But they can’t do it alone. There is simply no way California is going to create the next generation of homeowners or roll back our mounting homelessness crisis unless every part of the state builds its fair share — especially our high-cost coastal areas. As our research shows, developers are ready and willing to build housing, if only the government would let them.

This isn’t just research for the sake of research: At the local level, elected officials and regulators in cities with the largest housing gaps must make a serious effort to clear barriers to new construction. And at state level, decisions about which cities to designate as “prohousing” jurisdictions, or which cities to subject to stricter scrutiny, should be driven by data, rather than political factors.

Click here to read the full article in the Press Enterprise

Comments

  1. Michael Hoskinson says

    Why are you reprinting an article written by a YIMBY leftist? this is hot garbage.

  2. With increased density in existing cities and suburbs comes untenable strains on infrastructure which no one has addressed, especially San Francisco’s Senator Scott Weiner, who spearheaded the mandate to build in already settled areas. The hostility of California’s coastal communities to new development of any type only demonstrates the great divide between relatively high-cost and low-cost parts of the state. The inland areas cited by the author welcome the development because it brings economic growth and benefits. Of course, people don’t regularly choose to live in these communities, but are often forced to because of cost considerations. For the greenies who hate automobiles, these inland communities could not survive without private transportation because of the distances to employment, shopping and other services. What is it going to be, California, sprawl in less desirable areas such as the Central and San Joaquin Valleys, or overloaded streets, sewers, electric supply by cramming high-rise buildings into already densely populated areas abutting the Pacific Ocean?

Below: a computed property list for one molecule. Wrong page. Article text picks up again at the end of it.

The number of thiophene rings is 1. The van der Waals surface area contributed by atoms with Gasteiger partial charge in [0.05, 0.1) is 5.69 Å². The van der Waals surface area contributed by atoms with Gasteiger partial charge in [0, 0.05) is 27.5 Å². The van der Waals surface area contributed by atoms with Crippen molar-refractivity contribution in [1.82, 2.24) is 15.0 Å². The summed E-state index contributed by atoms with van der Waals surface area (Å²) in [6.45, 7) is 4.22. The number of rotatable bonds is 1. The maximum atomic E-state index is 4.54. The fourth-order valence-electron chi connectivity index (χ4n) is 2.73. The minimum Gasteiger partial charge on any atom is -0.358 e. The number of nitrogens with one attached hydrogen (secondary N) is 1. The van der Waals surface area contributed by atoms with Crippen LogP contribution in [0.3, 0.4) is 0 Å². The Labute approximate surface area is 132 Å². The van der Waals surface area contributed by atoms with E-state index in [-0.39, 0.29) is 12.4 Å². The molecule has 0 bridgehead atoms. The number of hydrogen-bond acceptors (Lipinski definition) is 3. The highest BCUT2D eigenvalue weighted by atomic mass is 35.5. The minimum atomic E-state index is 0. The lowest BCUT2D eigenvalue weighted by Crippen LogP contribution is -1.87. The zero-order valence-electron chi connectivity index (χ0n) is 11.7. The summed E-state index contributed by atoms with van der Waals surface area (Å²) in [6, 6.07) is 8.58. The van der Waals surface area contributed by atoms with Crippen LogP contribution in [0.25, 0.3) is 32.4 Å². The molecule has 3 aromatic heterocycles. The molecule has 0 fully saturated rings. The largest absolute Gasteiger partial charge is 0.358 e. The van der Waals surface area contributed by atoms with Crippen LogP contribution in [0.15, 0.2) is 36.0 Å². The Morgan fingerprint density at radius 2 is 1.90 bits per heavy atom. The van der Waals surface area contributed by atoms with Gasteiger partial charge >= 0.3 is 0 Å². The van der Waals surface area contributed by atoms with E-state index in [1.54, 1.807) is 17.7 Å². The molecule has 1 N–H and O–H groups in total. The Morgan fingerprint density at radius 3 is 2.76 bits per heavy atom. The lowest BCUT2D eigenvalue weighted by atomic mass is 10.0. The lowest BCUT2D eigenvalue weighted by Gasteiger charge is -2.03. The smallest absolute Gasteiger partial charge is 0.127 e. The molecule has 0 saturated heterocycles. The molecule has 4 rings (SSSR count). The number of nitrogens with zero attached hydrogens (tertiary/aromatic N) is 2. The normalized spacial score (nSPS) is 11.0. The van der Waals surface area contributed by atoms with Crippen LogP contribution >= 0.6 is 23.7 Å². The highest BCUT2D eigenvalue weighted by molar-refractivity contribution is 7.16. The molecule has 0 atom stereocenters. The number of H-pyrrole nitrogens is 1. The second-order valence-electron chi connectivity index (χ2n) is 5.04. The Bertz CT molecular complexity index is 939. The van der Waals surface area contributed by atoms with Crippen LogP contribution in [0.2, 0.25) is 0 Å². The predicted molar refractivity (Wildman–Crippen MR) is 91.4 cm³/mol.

3. Casual Observer says

    The California dilemma is “affordable housing”. This can only happen is if we have a “billpayer” and the only billpayer left is us taxpayers – and we are taxed enough already. Developers are only going to develop if they can make money. They make money with market rate housing, not affordable housing.

    California population projections by the California Department of Finance shows a level population (40 million) through year 2060. Governor Newsom’s Housing and Community Development (HCD) projects an increase to 60 million. Seventy percent of the Bay Area residents are considering moving away from California. HCD is beating up cities and counties that cannot reach unreasonable their mandatory Regional Needs Housing Assessment (RHNA). The Governor has signed about 100 housing bills in the past few years. How has this worked out?

  4. “Fair share” is not a valid way to decide what a community should do for housing or anything else.
    And many of the areas that HCD claims should be developed are really land that belongs to homeowners or cities as amenities. Those owners should get to decide whether those get redeveloped into more density.

  5. When you live in a 7 square mile city which is already one of the highest-density cities in the country, adding 80,000 new housing units looks like insanity. There should be some proportional basis for the new housing based on existing available land density.

  6. Look at some flat suburbs without geographic confines FINE. Look at old constricted suburbs in wildfire urban interface zones with one way roads. NO SUBURBS ARE THE SAME. NO CITIES ARE THE SAME. I agree why are you peinting this yimby article?